Category: Council Data Breaches
Council data breach claims are one of the most common types of individual compensation cases that we take forward for people on a No Win, No Fee basis.
We represent thousands of clients for cases, and many involve some local authorities in some way. They often hold a great deal of information, and a lot of it can be incredibly personal and sensitive. As such, the impact of a council data breach can be substantial, and this is accounted for in a case.
Damages claims can be in the thousands of pounds for just the distress that a victim can suffer from the misuse of their private information. Here’s some advice about when you could claim, what you could claim for, and some guidance about how our No Win, No Fee representation works.
The GDPR can apply for council data breaches that have taken place after the new laws came into force in May 2018, and we represent clients for cases on a No Win, No Fee basis.
These kinds of cases are one of the most common types of claims that we deal with when it comes to individual legal cases. The impact for the victim given the nature of the information that local authorities can hold can be substantial, so it’s important that victims have a voice for justice.
Here’s some guidance about when you may be able to claim, how the GDPR can allow you to receive compensation, and speaking to our team for information about our No Win, No Fee representation.
If you have suffered as a victim of a local council data breach, you could be entitled to make a claim for compensation with our team on a No Win, No Fee basis.
The law is on your side and it’s there to be used if you’re ever the victim of an incident where personal information has been exposed or misused. We represent thousands of people for data breach cases and many involve local authorities, so you are not alone, and you have a voice for justice.
Here’s a little guidance in terms of when you may be able to bring a legal case and what you could be eligible to claim for.
Council data breach compensation claims are some of the most common legal cases that we take forward, and the impact on the victims can be substantial.
Councils and local authority agencies often hold a great deal of information about thousands and thousands of people. This can include financial and employment data for council tax matters, and even medical data for benefits or social services matters. It can be the full range of data, which means that the impact on a victim can be substantial.
We can offer No Win, No Fee representation for compensation claims arising from councils and local authority agencies like social services.
A recent Waltham Forest Council data breach incident was reportedly caused by a simple “printing error”, which is a cause for alarm.
It’s understood that some P60 forms sent out to pensioners accidentally included the personal information for other people on the reverse side of their form. The number of people who may have been affected in the batch that went wrong could be more than 3,000.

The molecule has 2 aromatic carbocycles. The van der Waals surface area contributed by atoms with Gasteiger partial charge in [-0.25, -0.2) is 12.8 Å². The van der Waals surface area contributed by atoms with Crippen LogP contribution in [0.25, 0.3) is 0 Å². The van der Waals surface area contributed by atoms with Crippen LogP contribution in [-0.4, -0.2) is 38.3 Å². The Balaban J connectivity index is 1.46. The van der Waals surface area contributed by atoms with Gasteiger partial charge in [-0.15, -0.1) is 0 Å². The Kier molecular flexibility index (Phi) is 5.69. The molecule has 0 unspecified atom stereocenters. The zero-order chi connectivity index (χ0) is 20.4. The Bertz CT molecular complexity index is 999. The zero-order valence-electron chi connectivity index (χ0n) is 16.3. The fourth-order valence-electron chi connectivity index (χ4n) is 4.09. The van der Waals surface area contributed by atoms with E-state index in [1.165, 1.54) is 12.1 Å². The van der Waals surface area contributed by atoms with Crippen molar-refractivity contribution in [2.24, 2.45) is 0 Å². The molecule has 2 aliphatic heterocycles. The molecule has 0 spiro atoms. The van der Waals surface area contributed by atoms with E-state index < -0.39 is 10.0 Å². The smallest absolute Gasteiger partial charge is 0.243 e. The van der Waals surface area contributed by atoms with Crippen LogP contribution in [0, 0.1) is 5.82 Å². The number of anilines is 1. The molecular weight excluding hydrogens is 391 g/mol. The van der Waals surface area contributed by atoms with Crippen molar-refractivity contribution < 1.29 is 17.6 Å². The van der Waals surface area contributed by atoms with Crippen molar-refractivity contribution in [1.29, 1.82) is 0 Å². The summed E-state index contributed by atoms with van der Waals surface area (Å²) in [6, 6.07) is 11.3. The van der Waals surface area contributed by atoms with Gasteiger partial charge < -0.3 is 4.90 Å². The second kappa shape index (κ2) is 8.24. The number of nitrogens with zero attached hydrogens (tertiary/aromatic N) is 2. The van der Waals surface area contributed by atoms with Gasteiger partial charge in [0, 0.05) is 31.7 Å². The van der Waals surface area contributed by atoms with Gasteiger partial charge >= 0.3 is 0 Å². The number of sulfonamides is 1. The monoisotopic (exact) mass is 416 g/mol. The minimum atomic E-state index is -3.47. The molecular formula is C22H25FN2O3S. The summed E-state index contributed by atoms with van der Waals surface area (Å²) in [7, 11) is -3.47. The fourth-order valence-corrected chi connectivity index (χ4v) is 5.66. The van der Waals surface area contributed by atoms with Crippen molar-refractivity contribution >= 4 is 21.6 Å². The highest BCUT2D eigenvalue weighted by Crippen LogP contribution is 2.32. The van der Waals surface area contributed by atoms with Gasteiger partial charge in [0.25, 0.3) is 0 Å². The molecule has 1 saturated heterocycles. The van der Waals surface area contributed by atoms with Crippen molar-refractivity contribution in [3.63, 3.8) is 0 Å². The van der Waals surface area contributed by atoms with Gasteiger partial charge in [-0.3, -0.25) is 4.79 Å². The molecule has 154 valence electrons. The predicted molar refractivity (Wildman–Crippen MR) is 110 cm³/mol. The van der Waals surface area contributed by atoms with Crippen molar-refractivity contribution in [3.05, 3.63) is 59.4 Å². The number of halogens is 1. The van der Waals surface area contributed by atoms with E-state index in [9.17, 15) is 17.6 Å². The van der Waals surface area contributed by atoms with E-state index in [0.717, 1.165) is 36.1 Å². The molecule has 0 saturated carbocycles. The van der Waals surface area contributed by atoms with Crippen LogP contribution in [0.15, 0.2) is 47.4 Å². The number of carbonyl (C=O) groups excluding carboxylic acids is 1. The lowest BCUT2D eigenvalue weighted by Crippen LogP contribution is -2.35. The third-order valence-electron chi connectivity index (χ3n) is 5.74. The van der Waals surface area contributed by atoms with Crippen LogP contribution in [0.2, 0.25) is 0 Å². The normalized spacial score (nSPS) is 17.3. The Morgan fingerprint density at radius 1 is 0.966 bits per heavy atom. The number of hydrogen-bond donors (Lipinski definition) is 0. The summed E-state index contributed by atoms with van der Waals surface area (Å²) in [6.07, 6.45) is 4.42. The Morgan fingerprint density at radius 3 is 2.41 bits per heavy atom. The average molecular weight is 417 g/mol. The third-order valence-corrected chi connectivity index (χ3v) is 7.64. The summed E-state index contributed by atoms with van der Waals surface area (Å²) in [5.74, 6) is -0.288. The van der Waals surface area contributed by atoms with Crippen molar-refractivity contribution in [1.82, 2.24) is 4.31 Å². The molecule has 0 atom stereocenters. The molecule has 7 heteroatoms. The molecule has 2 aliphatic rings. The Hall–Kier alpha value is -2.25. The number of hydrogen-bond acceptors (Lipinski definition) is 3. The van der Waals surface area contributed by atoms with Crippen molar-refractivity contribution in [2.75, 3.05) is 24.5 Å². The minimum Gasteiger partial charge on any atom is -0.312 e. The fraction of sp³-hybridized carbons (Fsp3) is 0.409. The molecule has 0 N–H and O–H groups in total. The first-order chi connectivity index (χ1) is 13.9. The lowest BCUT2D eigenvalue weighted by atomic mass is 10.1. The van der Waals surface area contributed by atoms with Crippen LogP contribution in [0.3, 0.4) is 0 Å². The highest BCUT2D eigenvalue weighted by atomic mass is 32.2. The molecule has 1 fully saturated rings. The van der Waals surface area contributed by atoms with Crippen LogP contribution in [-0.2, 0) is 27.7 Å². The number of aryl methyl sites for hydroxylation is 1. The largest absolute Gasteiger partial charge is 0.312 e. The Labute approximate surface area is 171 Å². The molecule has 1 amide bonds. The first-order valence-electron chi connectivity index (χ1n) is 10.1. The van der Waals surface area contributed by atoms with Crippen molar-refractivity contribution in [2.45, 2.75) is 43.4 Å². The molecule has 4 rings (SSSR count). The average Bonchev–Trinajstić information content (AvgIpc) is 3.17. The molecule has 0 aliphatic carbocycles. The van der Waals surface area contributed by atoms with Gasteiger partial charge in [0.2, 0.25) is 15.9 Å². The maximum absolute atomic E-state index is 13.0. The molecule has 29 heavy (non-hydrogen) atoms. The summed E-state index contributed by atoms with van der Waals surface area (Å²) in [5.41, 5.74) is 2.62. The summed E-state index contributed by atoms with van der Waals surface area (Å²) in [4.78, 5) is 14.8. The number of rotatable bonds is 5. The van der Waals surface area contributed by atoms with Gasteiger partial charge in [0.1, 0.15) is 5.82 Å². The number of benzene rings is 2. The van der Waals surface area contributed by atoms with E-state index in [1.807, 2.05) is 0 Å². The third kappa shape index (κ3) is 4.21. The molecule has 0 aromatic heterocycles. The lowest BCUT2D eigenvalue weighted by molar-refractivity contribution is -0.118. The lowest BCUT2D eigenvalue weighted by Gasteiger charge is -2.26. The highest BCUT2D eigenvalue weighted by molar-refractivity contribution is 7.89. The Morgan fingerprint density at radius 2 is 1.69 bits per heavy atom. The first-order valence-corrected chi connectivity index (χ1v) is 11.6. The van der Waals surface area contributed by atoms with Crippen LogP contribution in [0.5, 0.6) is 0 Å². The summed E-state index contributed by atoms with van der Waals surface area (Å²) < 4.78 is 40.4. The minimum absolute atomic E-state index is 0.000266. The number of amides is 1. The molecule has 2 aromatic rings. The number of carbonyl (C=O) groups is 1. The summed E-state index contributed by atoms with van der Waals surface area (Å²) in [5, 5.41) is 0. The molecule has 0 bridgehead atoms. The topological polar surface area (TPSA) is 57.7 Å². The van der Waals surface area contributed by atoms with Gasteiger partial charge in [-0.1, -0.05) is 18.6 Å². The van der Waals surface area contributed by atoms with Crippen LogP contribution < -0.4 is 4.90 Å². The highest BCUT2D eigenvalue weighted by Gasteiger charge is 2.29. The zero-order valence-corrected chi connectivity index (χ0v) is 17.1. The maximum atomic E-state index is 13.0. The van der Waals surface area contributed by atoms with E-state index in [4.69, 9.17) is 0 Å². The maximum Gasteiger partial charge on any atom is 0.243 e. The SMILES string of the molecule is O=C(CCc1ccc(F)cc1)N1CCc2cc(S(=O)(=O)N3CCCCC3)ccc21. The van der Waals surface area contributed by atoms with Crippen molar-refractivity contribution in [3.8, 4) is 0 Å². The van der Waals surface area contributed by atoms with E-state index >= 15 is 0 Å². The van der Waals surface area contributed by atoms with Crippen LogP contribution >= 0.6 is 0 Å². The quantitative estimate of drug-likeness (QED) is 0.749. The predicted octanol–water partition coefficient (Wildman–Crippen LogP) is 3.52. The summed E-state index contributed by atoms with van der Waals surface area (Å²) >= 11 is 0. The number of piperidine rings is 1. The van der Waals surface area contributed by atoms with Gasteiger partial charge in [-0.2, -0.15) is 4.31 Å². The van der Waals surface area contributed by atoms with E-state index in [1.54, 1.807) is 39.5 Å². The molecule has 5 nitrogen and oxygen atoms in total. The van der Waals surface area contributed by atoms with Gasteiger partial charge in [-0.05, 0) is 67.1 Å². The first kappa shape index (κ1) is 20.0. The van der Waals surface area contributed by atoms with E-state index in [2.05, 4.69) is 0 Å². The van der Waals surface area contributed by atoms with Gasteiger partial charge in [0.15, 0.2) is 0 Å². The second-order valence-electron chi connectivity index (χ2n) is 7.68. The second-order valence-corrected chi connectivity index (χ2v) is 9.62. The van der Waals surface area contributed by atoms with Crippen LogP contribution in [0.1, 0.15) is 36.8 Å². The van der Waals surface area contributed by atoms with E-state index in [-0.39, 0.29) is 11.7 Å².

A lot of the claims for compensation that we take forward stem from simple errors that can inadvertently lead to a catastrophic breach of data protection laws. With councils and local authority agencies storing and processing a huge amount of data for people – data that can be incredibly personal and sensitive – this kind of breach is worrying.
You can be eligible to make a claim for compensation if you’ve been the victim of a local authority data breach incident.
Whether it’s the council themselves, an outsourced agency, or perhaps a body like social services or a school who are under the control of your local authority, you may be able to bring a case. These types of claims re incredibly common and the impact for the victim can be severe. After all, local authorities hold personal, medical, financial and sometimes incredibly sensitive data about tens of thousands of people in some areas.
We can offer No Win, No Fee arrangements for victims of a local authority breach as well.
The recent prosecution over the Nuneaton and Bedworth Council data breach incident shows just how much power employees can have, and the damage that it can do.
Although access to data for many is essential, this incident showed how data can be blatantly misused for personal gain. If you haven’t heard about this one, you may be shocked to learn what happened.
In short, a former council employee accessed data and shared it with his partner who had applied for a job at the local authority. She was awarded the position, although the contract has since been terminated. The employee has also resigned and been ordered to pay costs and fees of over £1,400.00.
The York City Council data breach revealed at the end of November appears to be another avoidable breach from a local authority.
In this incident, an IT expert inadvertently stumbled across a huge vulnerability in the York City Council’s environmental app, named One Plant York. The app, which has since been taken down, had some 6,000 users and was aimed at promoting environmental protection. Unfortunately, a vulnerability in the app’s coding led to the personal and private information of the 6,000 users being compromised.